Spiller Gibbins Swan;
John Stanley and Associates;
Newton, Peter W.;
Australia is faced with an increasingly competititve and internationalised economic system. Economic well being will depend on our ability to develop competitive strengths within this system. Considerable progress has been made with macro-economic restructuring and micro-economic reforms. A further area of opportunity is to foster a form of urban and regional development which enhances the conditions for a more competitive economy. Urban management should figure in the national armoury of economic development tools. Careful management of cities as the focus of production can yield multiple micro-economic efficiencies, a heightened capacity for technological innovation and an improved penetration of the growing cultural tourism market. The relationship between urban development, management and wealth creation can be analysed in terms of: cities as efficient producers of goods and services; cities as the foci of knowledge, information and innovation; and cities as marketable products in their own right. Knowledge of current development trends and processes is a prerequisite to identifying means of more effective policy and management initiatives. Just as growth and development have a spatial expression, so does the impact of current restructuring. Policy formulation cannot ignore spatial outcomes, but can use existing spatial arrangements to advantage.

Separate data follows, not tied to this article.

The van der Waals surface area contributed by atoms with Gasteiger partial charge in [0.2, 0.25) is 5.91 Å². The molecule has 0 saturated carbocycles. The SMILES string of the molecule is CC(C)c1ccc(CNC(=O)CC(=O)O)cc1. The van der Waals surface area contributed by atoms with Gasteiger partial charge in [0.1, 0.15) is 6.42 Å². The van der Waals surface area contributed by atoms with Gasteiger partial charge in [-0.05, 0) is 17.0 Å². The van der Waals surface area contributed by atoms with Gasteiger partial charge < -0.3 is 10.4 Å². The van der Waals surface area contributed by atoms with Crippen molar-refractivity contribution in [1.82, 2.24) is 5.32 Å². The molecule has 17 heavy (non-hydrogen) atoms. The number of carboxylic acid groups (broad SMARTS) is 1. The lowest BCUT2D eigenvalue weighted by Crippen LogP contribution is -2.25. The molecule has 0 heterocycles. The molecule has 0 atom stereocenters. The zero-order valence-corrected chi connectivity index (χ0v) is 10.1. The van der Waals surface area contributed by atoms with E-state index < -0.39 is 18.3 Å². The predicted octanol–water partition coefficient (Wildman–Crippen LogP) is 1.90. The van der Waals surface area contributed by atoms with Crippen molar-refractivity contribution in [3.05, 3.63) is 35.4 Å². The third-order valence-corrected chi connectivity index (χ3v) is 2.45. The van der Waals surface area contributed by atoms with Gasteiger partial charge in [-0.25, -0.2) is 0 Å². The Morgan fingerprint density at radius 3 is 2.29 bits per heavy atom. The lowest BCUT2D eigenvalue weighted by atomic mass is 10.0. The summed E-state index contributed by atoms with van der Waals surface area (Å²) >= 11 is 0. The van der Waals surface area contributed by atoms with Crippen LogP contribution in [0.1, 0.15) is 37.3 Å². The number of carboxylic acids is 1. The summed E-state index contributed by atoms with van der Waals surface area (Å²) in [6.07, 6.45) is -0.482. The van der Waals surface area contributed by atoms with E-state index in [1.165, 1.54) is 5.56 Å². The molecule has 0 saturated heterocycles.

Department of Housing and Regional Development research reports (Apr 1994)
Commonwealth Department of Housing and Regional Development
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